Redlands Daily Facts from Redlands, California on March 11, 1959 · Page 4
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Redlands Daily Facts from Redlands, California · Page 4

Redlands, California
Issue Date:
Wednesday, March 11, 1959
Page 4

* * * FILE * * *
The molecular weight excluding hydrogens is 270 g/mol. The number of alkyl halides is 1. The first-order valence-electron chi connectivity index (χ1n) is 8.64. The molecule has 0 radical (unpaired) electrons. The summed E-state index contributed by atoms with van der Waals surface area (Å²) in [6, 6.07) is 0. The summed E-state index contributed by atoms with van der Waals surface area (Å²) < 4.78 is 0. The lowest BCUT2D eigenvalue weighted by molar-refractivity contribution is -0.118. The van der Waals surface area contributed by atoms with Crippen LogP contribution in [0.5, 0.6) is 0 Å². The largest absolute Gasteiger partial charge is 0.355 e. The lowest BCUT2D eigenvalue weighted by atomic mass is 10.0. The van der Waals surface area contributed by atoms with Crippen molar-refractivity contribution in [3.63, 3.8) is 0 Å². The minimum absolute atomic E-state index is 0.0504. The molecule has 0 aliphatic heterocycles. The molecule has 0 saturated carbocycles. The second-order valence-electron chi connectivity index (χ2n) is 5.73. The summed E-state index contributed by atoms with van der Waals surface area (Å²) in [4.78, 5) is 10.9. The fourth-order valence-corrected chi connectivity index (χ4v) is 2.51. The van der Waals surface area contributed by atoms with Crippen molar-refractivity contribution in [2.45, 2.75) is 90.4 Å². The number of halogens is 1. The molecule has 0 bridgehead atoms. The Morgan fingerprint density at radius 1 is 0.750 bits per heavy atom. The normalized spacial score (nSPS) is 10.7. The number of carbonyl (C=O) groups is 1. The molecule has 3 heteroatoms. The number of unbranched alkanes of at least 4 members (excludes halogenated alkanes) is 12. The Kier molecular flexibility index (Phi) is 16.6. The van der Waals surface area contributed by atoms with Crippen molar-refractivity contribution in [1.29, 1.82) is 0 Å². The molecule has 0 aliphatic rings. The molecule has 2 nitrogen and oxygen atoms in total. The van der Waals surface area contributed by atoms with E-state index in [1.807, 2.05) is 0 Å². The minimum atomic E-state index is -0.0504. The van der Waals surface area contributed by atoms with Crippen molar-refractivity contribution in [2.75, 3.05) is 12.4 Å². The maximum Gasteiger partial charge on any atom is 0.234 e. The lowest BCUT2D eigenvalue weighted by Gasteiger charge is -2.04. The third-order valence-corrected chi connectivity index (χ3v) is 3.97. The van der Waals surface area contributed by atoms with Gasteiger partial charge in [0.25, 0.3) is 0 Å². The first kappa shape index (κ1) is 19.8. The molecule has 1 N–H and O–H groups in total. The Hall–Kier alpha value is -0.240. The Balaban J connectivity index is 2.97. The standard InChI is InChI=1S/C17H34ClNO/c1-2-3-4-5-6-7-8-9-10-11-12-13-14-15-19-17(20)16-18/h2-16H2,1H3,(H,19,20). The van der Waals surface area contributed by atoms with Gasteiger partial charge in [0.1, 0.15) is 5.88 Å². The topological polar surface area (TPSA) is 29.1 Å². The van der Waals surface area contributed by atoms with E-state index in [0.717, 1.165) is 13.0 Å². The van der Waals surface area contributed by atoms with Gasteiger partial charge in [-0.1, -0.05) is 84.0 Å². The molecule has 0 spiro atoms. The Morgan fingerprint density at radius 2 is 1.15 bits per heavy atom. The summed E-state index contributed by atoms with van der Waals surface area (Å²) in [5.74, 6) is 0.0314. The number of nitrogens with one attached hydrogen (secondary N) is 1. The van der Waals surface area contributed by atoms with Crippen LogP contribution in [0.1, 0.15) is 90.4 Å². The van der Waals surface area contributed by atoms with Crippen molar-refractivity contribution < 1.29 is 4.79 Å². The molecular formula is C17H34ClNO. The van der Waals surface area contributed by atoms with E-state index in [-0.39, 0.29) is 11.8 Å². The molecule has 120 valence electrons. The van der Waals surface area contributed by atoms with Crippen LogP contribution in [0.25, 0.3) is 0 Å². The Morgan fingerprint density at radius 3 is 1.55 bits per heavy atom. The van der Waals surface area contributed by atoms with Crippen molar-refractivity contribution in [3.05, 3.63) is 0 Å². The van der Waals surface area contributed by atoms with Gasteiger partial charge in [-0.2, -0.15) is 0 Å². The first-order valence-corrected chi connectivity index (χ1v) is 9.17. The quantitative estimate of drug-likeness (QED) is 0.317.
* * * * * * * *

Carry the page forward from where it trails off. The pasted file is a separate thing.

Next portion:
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t 4 - Wed., Mar. 11, 1959 Redlands Daily Facts JOSEPH HARVEY two and also Planners Tell County To Ask Zone Change If the county wishes to place its Redlands branch building at Center and Pine it should request a zone change rather than a conditional use permit, the Planning commission decided yesterday afternoon. The county confirmed last week that it would request permission to build on 3'i acres at that location and the City Council waived the usual filing fees. The matter was not scheduled until the Mar. 24 meeting, however, the commission was asked by Planning Director Sid Conner what type of action they would like to have presented. After deliberation, it was decided that rather than do "piecemeal'" zoning, the county should ask for a change of zone for administration and professional and that the master plan should be amended simultaneously, if the location is approved. Public hearings before both the Planning commission Mar. 24 and the City Council later must be held before a zone change can be accomplished. Mr. Conner told the commission that the complete story of the Ontario branch building was not stated in previous newspaper stories. He said that the area about the county building was indeed residential when the building w a s erected but that since then the district of 520.000 homes has changed to commercial on corners and administrative professional on the other. Variance Denied The commission yesterday discussed at considerable length a variance request by Donald Van Wicren to eliminate the provision for a loading zone in the alley behind the new building he proposes to construct on the northwest corner of Fifth and Citrus. Letters from Clifford Brewster and Lloyd Hulbert. property owners in the area, favored granting the variance, while the Imperial Hardware company said it believed loading space should be a requirement of all new buildings Robert Kahl also favored it. The letter from Imperial indicated it was still endeavoring to purchase adjacent property so that it can provide off-alley loading space. Robert Van Roekel, speaking for Mr. Van Wieren, stated that the building is designed for office use only, not retail, and that no load- ,-.g space wouid be required by the planned tenants. The eventual action by the commission was to deny the variance since it said only the City Council is empowered to enter into restrictive convenants running with the land. Commissioners James Butler and John Runkel had indicated it might be logical to permit the variance subject to a covenant providing that the structure, be built so that a loading area ~ could later be provided ifj any of the offices were later converted to retail use. In other actions, the Commis sion: Approved a lot split for D. Lowell Wells at the southeast corner of Citrus and University. Approved a proposed roof sign design for Empire Bowl on West Colton avenue provided the sign be lowered some three feet to comply with the city's sign ordinance. Granted a home occupation permit for Edwin M. Brose to perform electrical estimating at his home, 435 Walnut avenue. Mormon Church Calls Harvey To Canada A farewell testimonial meeting will be held Sunday evening at 6 p.m. at the Church of Jesus Christ of Latter Day Saints, Sixth and Olive streets, for Joseph B. Harvey, son of. Mr. and Mrs. J. A. Harvey of 179 West Sliger road, Mentone. Mr. Harvey has been called to the Western Canadian Mission District of the church. One of the largest, the district includes the provinces of Alberta, Saskatchewan, British Columbia, the Yukon and Northwest Territories. The family plans to leave for Arizona directly following the meeting. They will visit Mr. Harvey's grandparents. Mr. and Mrs. William Pate of Pima, before go- j on to Salt Lake City, where .Mr. Harvey will take a week of special training before leaving for the Mission Home in Edmonton Alberta. BURY FRED STONE HOLLYWOOD (UPI) — More than 200 persons attended funeral services Tuesday for actor Fred Stone, veteran film and musical comedy star. Stone. 85, the crea- •ir of the strawman role in "The "Vizard of Oz."' died last Friday. PH. PY. 3-4331 1 TODAY - Show Starts 7 P. SEVEN ACADEMY AWARD NOMINATIONS! Best Picture, Best Actor Best Actress and 4 Others RITA HAYWORTH BURT LANCASTER zrDEBORAH KERR ^ -DAVID NIVEN Plus This Action Hit! .».«.:>WIDMARK • uii COBB !,.. LOUISE • .... HOLLIMAN "THE TRAP" TECHNICOLOR' Senate Votes Four-Year Draft Extension WASHINGTON lUPI) — The Senate today overwhelmingly approved a four-year extension of the draft law after rejecting a move to limit it to two years. The vote was 90 to 1, with Sen. William Langer (R-N.DJ casting the lone dissent. Final approval of the bill came after Armed Services Chairman Richard B. Russell iD-Ga.-> told his colleagues they should "let the word go out from the Senate chamber that the United States means what it says when it says we must maintain the military strength of the United States." He said Congress could do nothing else in view of the Berlin crisis except extend the draft for another four years. The Senate beat down by wide margins an effort to cut the extension to two years and to set up a military manpower commission to study the draft and possible "alternatives." Senate approval sent the bill back to the House which had passed a similar extension earlier. In addition to continuing the present machinery for drafting young men aged 18 through 26, the senate bill would: —Continue the suspension of pre-Korean peacetime ceilings on the strength of the armed services. ' —Continue the payment of benefits to dependents of certain enlisted men. —Continue the authority to draft physicians and dentists. —Provide authority for the continued payment of extra pay, at the rate of $100 to $250 monthly, to newly commissioned physicians and dentists and S100 a month ad ditional pay for veterinarians. COUNTERFEIT POUND NOTE LONDON lUPH — Detectives from Scotland Yard investigated today the passing of a bill over a House of Commons bar. It was a counterfeit one pound note. Two Street Projects To Start Soon The widening and resurfacing of San Mateo between Highland ave nue and Walnut and of Fourth street between Olive avenue and Citrus avenue will be under way before the end of this fiscal yar, Director of Public Works John Jones stated today. In addition, the San Mateo-Cypress intersection will be completely rejuvenated and San Ma teo will be widened from Cypress north to the limits of Smiley school property. The work on all Ihese projects will be financed from State gas tax apportionments. Some $35,500 is allocated for all the work on San Mateo street and another $22,500 for the Fourth street work, according to Mr. Jones. Projects Consolidated The subject of street apportionments arose at the civic day City Council meeting yesterday when the city manager asked approval of a supplemental agreement with the state for the rest of this fiscal year. This agreement basically, consolidated several projects and will provide for the San Mateo widening by Smiley school and the Cypress intersection work which had not been programmed for this year. The Fourth street and upper San Mateo jobs were already budgeted for this fiscal year. The youth Council, chairmanned by Susie Simmonds as mayor, approved the supplemental agreement. Construction In May Mr. Jones stated today that the work on San Mateo street is expected to be ready to go to bid within six weeks with actual con struction anticipated in May. The link from Highland to Walnut will consist of considerable filling to reduce the grade at the Highland avenue intersection and will also include covering t h e storm drain on the east side to permit widening to 40 feet. It will "flare out" where it joins the Gordon Fields tract which is wider than the proposed link. Completion of these last two San Mateo projects will mark the end of a several-year program of improvement to the street which is designated as a major north-south artery. Additional widening may be done at some future time. Fourth Street Widening The work on Fourth street will involve eliminating the parkways to provide a full 40-feet street. This highly congested street will then have sufficient width to accommodate two full lanes of traffic and parking on both sides ofj the street. At present it is a ticklish proposition for two cars to pass when cars are parked on both sides. Mr. Jones said present plans calf for this project to be undei way in June after completion of the San Mateo work. In other actions yesterday afternoon the Youth City Council which consisted of Karl Phillips Howard Elliott, Tom Winn, Frank Budd and Mayor Simmonds, took the following actions: Deferred to the department of public works an oral petition by Mike Moseley, acting youth postmaster, requesting the city to improve Eureka street by the post office where chuckholes have been getting increasingly deeper. Authorized the director of public works to attend a two-day conference April 16-17 in Monterey for public works administrators. Sponsored by the League of Cities, it is the first conference of its kind. Lot Split Approved Approved a final lot split for John Hinkle for property at 1323 Fifth avenue, presented by John Murdock, acting youth planning director. Directed the city manager and police chief to take care of two parking tickets "for today only" issued to Councilmen Elliott and Winn while attending earlier youth day sessions. This was amended to include Councilman Budd and Paul Butler, acting city manager, "in case" they received tickets while the council was in session Agreed that Carl Reimuller might be allowed to transfer cred it for 23 shares of water stock at ready sold to the city to a new owner but would have to make specific request to the council at a later meeting. ALUMINUM DOME — George C. Forsberg, (standing) head of Redlands contracting firm, and Howard L. Holcomb, president of the National Orange Show, examine model of unique aluminum dome as they sign contract for structure's erection during 1959 National Orange Show, April 23-May 3, in Sari Bernardino. Contract was awarded this week to Forsberg and Gregory, Inc. for erection of dome in only five days during run of 1959 exposition. Dome is being constructed to house exposition's expanding International Spring Flower Festival. Dome To Be Constructed During Orange Show TREASURE HOUSE Your unused furniture or appliances will find a ready market through Classified Ads. Mexican Players of Padua Hills LOCATED 1 MILES NORTH Of FOOTHILL B! -VD, CLABEMONT Trovador Californiano" — ENDS APR. 18 — MERIENDA follows each performance THEATRE — Wed.. Than.. Frl.. Sst.. Wed, Sat., DINING ROOM — Dill; ciccpt Monday. Reservations advisable NAtional 6-1288 PACIFIC DRIVE-IN THEATRES SAM UaMAMtNO V. TM-CITY! DRIVE-IN H -mn «« brt* tmm I *WL«*tH PY R-0777 'I Science Fiction Thrills 'THE GIANT BEHEMOTH" Co-Hit — "Arsen For Hire" Giant Spook Frolic Friday 13th IMHUUMm II IASEUNE OOIVCIN t\ 26653 Ineliat \\ Show Daily 6:30 P.M. Van Johnson - Jeff York "THE LAST BLITZKRIEG" Co-Hit — "A Good Day For A Hanging" vim tfKOO Who Has o BWMoy MARCH 12 — Elza Grisamor* Edward Six James Hepburn Loel Young George Williams Art Lynn . Paul Jennings, Sr. D. Wheeler Wayne Dunn Jack Surr John Kline Daniel Keller Guy Cortner Happy Birthday from 11 E. State Ph. PY M50S Badges reading "Official Sidewalk Superintendent" will be issued visitors at the 1959 National Orange Show, April 23-May 3, in San Bernardino, watching the ac tual five-day .erection of an aluminum dome of striking and unique design which will be construct ed by the Redlands contracting firm of Forsberg and Gregory, Inc. The dome — when completed with its front entrance structure and landscaping with a huge pool — will be the main exhibition hall of the exposition's rapidly expanding L"'ernational Spring Flower Festival. Contract for the erection of the 125-foot diameter, stressed-s k i n aluminum dome developed by Kaiser Aluminum & Chemical corporation has been awarded to George C. Forsberg. president, and Arthur Gregory, Jr., for their low bid of $210,352, Howard Holcomb, president of the National Orange Show announced this week. "Official Sidewalk Superinten-I dent" badges will be issued by the| contractors who are taking this means of publicizing their part in this unusual event: A huge shell consisting of 365 curved, diamond-shaped alumni- num panels integrally strength ened with aluminum struts, the dome requires no support other than anchoring piers around the perimeter and will provide a clear span, enclosed area of 11,500 square feet. "The dome, with its striking and unique design, will be a major attraction on our grounds," said G. Walter Glass, secretary-man ager of the National Orange Show 'It will provide a dramatic set ting for displays and give us greater flexibility in arranging exhibits." A crescent shaped entrance en closure containing offices, storage space and public facilities will be located at the front of the dome facing a landscaped terrace. Lighting fixtures will be installed to display the structure and to create artistic effects in the exhibits. These and other special features for the project have been designed by H. Pinkncy, landscape architect, and Leland Evison, A.I.A. Associates. The dome will be the second of its type constructed on the West Coast. The first was erected in January at Palomar College in San Marcos, California, for a gym-i nasium. Similar domes are being used in other sections of the country and in Hawaii for civic auditoriums, theatres, a bank, and an industrial facility. A 200-foot diameter Kaiser Aluminum dome will be built in Moscow, Russia, late this summer for" a cultural and industrial exhibition by the United States. Principal advantages of the dome are its clear-span construction. Its design :s based on complex geodesic structural principles and stressed-skin approaches similar to those used in the aircraft industry. Methods used to erect the dome are as unique as the structure itself. The diamond shaped panels are bolted together around a portable mast which protrudes through the center and peak of the dome's shell. As panels are added and the diameter of the dome increas es, it is progressively raised up into the air by a system of cables and winches operated on a mast. When the dome is completed, it is raised onto piers around the peri meter and anchored with bolts The mast is then dismantled and removed and the hole at the top is covered with ventilator panels. The dome. Glass explained, is the major unit of a $300,000 improvement program currently under way on the National Orange Show grounds. John Deere Co. Field School Under Way The field school for employes of the John Deere Company is underway" on the Live Oak Canyon ranch, owned by Palmer and Robinson on Highway 70-99 in the vicinity of the Live Oak Canyon road intersection. The school, which is to train the employes of the firm from California, Arizona,- Nevada and Hawaii, is given is six two-day sessions. It is primarily to familiarize them with the John Deere Industrial machinery. Early morning cLsscs are held in the city council chambers at City Hall. Today the heavy earth moving equipment was operating about a mile east of the intersection where it was knocking off a "hog-back" and filling in several gulleys. There are 10 in the demonstration crew and the classes aver age 20 per session, according to R. Stanley Hill of the San Fran cisco Office of the John Deere firm. The equipment includes 17 tractors. Other equipment includes an eight yard self loading carry all scraper, logging equipment, excavation equipment, tranchers backhoes, bulldozers, loaders, GMC Diesels, pipelayers and others. Visitors' days are March 14, 16, 21 and 24, to which contractors and public officials are being invited. The program is to continue for three weeks. Red Cross Drive One-Third Of Way To Goal Workers on the 1959 Red Cross drive are optimistically awaiting the report of the Residential workers to be made tomorrow at 10 a.m. at the Red Cross chapter house on Chapel street. The drive goal is $28,839. It was reported at the luncheon meeting Monday that one third of the goal was reached. This report was made by division leaders at the meeting of the board of direct ors. Mrs. D. Glann Farquhar reported $2500 collected for the down town business section. Mrs. Park er Huntington, residential division chairman, reported $750: Samuel Sewall, special gifts division chairman. S1.&O0: and Mrs. Elmer Parks, advanced gifts division, $4800. Berkeley Chorus Here Thursday The .Men's Chorus of the Berkeley Baptist Divinity School Berkeley, California, will present a program of sacred music at the University of Redlands Memorial Chapel and at the First Baptist Churca of Redlands on Thursday. The University Concert is at 10 a.m. The Church Concert is at 7:45 p.m., in the chapel. This outstanding musical group is this year presenting concerts in Northern and Southern California The Chorus is composed of twenty young men and is directed by Mr. John Minter, Assistant Professor of Church Music at the Divinity School. The Chorus has presented concerts throughout the Pacific Coast and Rocky Mountain states and has appeared in many special programs on radio and TV. The Chorus will present a var ied program including anthems hymns, Negro folk songs and stu dent testimonies. The Berkeley Baptist Divinity School is a graduate seminary serving the Rocky Mountain and Pacific Coast states, giving grad uate training for the pastorate mission work. Christian education chaplaincy, and many other fields of service. It is affiliated with the American Baptist Convention. The public is cordially invited to attend either musical program Redlanders At For* Ord For Basic Training Three Redlands High school graduates are among the young men undergoing army basic training at Fort Ord. The group includes Private Rudy Garcia, Company A, 2nd Battle group. First Brigade, son of Mr. and Mrs. Dolores Garcia, 315 East Stuart avenue; Private Leslie W. Hebert. Company B, 11th Battle Group, Third Brigade, son of Mr. and Mrs. Malcolm Hebert, 1027 San Mateo street, and Private Rudolfo Serrano, Company B, 11th Battle Group, Third Brigade, son of Mrs. Conccpcion Serrano, 111 First street. They are at present undergoing the first cycle of basic training at Fort Ord. In this program they are being taught first aid, dismounted drill, map reading, rifle marksmanship, fundamentals o I infantry tactics and other military subjects. After completion of basic training they will be qualified to take Advanced Infantry Training or en ter a specialized course of Army instruction. CORRUPTION CRACKDOWN KARACHI. Pakistan <UPH The Pakistani government stepped up its campaign today against corruption and inefficiency in official circles. Under a new order promulgated Tuesday by President Moharrimed Ayub Khan, any official convicted of subversive activities, misconduct, or inefficiency may be suspended, retired, reduced in rank or dismissed, without right of appeals I farmers To Hear Dibble. Silverwood On Water Problem E. F. Dibble and W. E. Silverwood will be on hand at the next meeting of the Redlands-Highland Farm Bureau Monday. Mar. IS to discuss the all-important water problems of the valley. Mr. Dibble is a consulting engineer and secretary of the San Bernardino Valley Water Conservation district and Mr. Silverwood is president of the County Supplemental Water association. Both are from Redlands. They will discuss the Feather River Project and the Orange County Water suit, according to Baxter Loveland, program chairman. A colored movie on the Feather River Project called "California Waterama" will also be shown. The meeting will start with* a potluck dinner at the Mentone school at 6:30 p.m. with the program portion starting at about 7:30. Everyone interested is invited, Mr. Loveland stated. Missionary At Alliance Church Special meetings at the Christian and Missionary Alliance church at the corners of Clark and Cajon streets 'will continue for the rest of this week. Rev. Herbert Clingen. missionary and teacher, will speak each night at 7:30 p.m. Everyone it invited to attend. Terrific Values ON MAYTAG Appliances-TV SHOP OUR COMPETITION THEN COMPARE OUR PRICES GENERAL ELECTRIC HOME LAUNDRY — DISHWASHERS — REFRIGERATORS MAYTAG AUTOMATIC WASHERS AND DRYERS HAMILTON AUTOMATIC WASHERS AND DRYERS MATHES HOME AIR CONDITIONING SYLVANIA THE FINEST NAME IN T.V. TRI-CITY APPLIANCE SERVICE 627 W. State Street Redlands PY 3-3730 Where Appliance Sales and Service Is Our Only Business Here's fcow-tipliiis Reddy Kilowatt 1. Fly kites in an open field, away from electric power lines and other overhead obstructions. 2. Be sure string is perfectly dry. 3. Never use wire, tinsel or metallic string. 4. If the kite catches in a power line, let go immediately. "LIVE BETTER—ELECTRICALLY** SOUTHERN CAIIFOKNIA COMPANY BURGESS & WHITE'S Prices Effective Mar. 12, 13, 14 HERSHEY'S SYRUP ^ 16-ox. Can *" 2 - 39' ALL PURE MILK Tall Cans (Limit 9 cans to customer) Sea Glory No. V2 can _ «• _ TUNA CHUNKS 5 1 Birds fye Frozen foods STRAWBERRIES 10-or. pkgs. 39* DINNERS Chicken, Beef, Turkey 49 < Carnation Brentwood ICE CREAM 59* y Gal. Hormel's No. 303 with Beans ^aw aflfcefajVf CHIU CON CARNE 3 89 No. 303 with Beans >°t> K3 25c—THIS COUPON WORTH—25c f_ OLD MANOR COFFEE 49c With This Coupon Only Expires March 15, 1959 a RIB PORK CHOPS 1 55c STEAK SALE CLUB _ _ T-BONE , b . gOc SIRLOIN V * Meaty • PORK SPARE RIBS 45« I 9 WH ITE FRESH PRODUCE Bananas. 2 »>, 29c Cabbage . . »> 4c Lettuce 2 heads 25c Stalk Celery .. ea. 10c PHONE PY 3-5911 for DELiyERY SERVICE Ws Give Orange Premium Stamps 20 E. CITRUS FREE PARKING